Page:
Discussion

This study provides insights into both explicit and implicit masculinity ideologies that may be associated with sexual risk for a sample of Black heterosexual men in Philadelphia. Explicit ideologies of masculinity included that Black men should have sex with multiple women, often concurrently; and not be gay or bisexual. Implicit masculinity ideologies included the perception that Black men lack the agency to use condoms when confronted with their own or a female partner’s sexual desire, and that women should be responsible for condom use.

The ideology of masculinity that men are socialised to have more non-relational attitudes to sex compared with women is not new (see Levant 1997). An abundant empirical base documents that men, regardless of race, ethnicity, and nationality affirm the masculinity ideology that men should have sex with multiple women (see Schwarz et al. 2008). Black men’s endorsement of this ideology in the context of HIV epidemic, however, has grave consequences for heterosexually transmitted HIV in Black communities. Several factors underscore the need to address this ideology in HIV prevention including that: the virus is more efficiently transmitted from men to women (Nicolosi et al. 1994); Black men are disproportionately represented among men with HIV (CDC 2009); and that young Black men with three or more sexual partners are more likely than those with two or fewer partners to use condoms incorrectly (Crosby et al. 2008).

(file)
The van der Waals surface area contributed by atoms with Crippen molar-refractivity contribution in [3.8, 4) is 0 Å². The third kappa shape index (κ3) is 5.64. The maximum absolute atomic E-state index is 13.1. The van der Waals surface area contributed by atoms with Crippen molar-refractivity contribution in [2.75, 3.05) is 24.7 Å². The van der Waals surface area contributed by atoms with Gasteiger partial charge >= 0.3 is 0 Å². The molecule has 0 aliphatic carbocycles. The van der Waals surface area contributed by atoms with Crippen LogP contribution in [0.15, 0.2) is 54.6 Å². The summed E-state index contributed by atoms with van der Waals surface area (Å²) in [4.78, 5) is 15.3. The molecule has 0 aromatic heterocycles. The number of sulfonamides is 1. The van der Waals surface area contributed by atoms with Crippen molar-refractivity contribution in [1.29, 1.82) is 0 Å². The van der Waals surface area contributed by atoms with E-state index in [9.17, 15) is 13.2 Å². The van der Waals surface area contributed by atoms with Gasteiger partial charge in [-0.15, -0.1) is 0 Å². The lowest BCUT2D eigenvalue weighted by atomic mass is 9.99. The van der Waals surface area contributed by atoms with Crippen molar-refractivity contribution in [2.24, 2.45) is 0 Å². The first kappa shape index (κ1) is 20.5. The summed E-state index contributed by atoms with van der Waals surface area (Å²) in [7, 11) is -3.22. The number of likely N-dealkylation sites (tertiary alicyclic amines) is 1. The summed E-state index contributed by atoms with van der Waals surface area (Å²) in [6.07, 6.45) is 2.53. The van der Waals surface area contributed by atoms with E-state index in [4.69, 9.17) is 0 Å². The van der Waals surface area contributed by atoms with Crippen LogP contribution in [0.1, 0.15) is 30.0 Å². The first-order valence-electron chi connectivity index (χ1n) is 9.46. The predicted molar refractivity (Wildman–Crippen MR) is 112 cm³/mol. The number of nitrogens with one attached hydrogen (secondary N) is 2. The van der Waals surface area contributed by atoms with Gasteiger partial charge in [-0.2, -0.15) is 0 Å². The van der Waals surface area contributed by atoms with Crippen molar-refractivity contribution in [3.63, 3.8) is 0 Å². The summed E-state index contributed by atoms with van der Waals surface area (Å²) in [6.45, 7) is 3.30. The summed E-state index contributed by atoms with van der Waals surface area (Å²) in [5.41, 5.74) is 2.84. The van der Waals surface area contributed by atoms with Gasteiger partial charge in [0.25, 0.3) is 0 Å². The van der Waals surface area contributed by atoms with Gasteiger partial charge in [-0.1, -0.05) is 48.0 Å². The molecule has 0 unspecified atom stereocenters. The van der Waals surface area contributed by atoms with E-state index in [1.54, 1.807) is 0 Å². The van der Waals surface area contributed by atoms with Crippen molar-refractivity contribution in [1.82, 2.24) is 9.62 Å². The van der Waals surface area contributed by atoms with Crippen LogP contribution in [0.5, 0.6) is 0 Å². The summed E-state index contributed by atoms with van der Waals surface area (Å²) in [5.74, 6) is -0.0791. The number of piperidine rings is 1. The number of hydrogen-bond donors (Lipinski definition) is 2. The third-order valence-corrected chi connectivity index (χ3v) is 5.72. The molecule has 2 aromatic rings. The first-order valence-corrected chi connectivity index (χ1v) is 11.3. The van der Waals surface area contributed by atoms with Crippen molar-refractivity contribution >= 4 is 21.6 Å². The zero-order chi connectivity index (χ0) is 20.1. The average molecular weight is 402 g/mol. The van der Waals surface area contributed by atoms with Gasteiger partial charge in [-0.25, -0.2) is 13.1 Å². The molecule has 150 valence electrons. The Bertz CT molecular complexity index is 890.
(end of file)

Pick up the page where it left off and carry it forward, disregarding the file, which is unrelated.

Participants’ affirmation of the ideology that men should have multiple sexual partners echoes the findings of other qualitative HIV prevention research with Black heterosexual adolescents (Kerrigan et al. 2007), men (Aronson et al. 2003; Bowleg 2004; Corneille et al. 2008; Whitehead 1997) and women (Bowleg et al. 2004), as well as a recent study on sexual partner concurrency among urban Black men recruited from a STI clinic (Carey et al. 2008). Yet, theory and research on sexual concurrency with adult heterosexual men in the USA is relatively rare (for exceptions see Adimora et al. 2007; 2006; Carey et al. 2008) compared with the plethora of theory and research on heterosexual sexual concurrency among men in sub-Saharan Africa (e.g., Epstein 2010; Lurie and Rosenthal 2010a; b; Mah and Halperin 2010a; b).

There was also consensus across the focus groups regarding negative attitudes towards Black gay and bisexual men. This is a consistent finding in research on masculinity in general (Levant and Fischer 1998; Levant et al. 2007), and on Black masculinity in particular (Lemelle and Battle 2004). Heterosexism is a defining element of masculinity for many heterosexual men (Herek 1986; Kimmel 1994). Some of our participants’ narratives reinforce previous scholarship about how heterosexism functions to define who men are (and are not) in Black communities (Lemelle and Battle 2004; Thomas 1996; Ward 2005). The conflation of Black masculinity and heterosexuality has implications for HIV risk because it may motivate some Black men to have sex with multiple women to prove their heterosexuality (Ward 2005;); it may also encourage some Black men to conceal their same-sex relationships for fear of stigmatisation (McKeown et al. 2010). Critically needed are interventions to change heterosexist norms that equate heterosexuality and masculinity for Black men.